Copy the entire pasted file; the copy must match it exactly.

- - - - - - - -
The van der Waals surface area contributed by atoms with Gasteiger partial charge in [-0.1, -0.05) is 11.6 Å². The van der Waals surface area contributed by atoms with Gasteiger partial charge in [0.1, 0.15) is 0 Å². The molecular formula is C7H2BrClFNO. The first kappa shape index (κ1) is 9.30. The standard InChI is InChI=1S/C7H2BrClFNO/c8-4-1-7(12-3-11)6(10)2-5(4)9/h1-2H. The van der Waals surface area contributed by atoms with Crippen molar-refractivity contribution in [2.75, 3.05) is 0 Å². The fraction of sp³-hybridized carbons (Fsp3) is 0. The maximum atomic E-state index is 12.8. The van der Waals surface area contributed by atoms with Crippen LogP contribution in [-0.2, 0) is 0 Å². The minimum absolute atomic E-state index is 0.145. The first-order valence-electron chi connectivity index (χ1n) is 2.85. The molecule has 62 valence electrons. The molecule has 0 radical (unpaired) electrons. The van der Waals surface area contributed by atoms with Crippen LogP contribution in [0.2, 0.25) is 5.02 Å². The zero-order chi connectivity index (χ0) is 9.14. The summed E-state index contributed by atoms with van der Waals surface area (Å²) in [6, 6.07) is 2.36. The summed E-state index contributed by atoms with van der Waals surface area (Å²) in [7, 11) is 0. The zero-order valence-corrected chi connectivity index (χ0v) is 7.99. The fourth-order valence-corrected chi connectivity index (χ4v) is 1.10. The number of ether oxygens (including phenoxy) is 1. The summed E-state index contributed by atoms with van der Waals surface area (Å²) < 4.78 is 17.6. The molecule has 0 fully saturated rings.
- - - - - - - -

The van der Waals surface area contributed by atoms with Gasteiger partial charge in [-0.1, -0.05) is 11.6 Å². The van der Waals surface area contributed by atoms with Gasteiger partial charge in [0.1, 0.15) is 0 Å². The molecular formula is C7H2BrClFNO. The first kappa shape index (κ1) is 9.30. The standard InChI is InChI=1S/C7H2BrClFNO/c8-4-1-7(12-3-11)6(10)2-5(4)9/h1-2H. The van der Waals surface area contributed by atoms with Crippen molar-refractivity contribution in [2.75, 3.05) is 0 Å². The fraction of sp³-hybridized carbons (Fsp3) is 0. The maximum atomic E-state index is 12.8. The van der Waals surface area contributed by atoms with Crippen LogP contribution in [-0.2, 0) is 0 Å². The minimum absolute atomic E-state index is 0.145. The first-order valence-electron chi connectivity index (χ1n) is 2.85. The molecule has 62 valence electrons. The molecule has 0 radical (unpaired) electrons. The van der Waals surface area contributed by atoms with Crippen LogP contribution in [0.2, 0.25) is 5.02 Å². The zero-order chi connectivity index (χ0) is 9.14. The summed E-state index contributed by atoms with van der Waals surface area (Å²) in [6, 6.07) is 2.36. The summed E-state index contributed by atoms with van der Waals surface area (Å²) in [7, 11) is 0. The zero-order valence-corrected chi connectivity index (χ0v) is 7.99. The fourth-order valence-corrected chi connectivity index (χ4v) is 1.10. The number of ether oxygens (including phenoxy) is 1. The summed E-state index contributed by atoms with van der Waals surface area (Å²) < 4.78 is 17.6. The molecule has 0 fully saturated rings.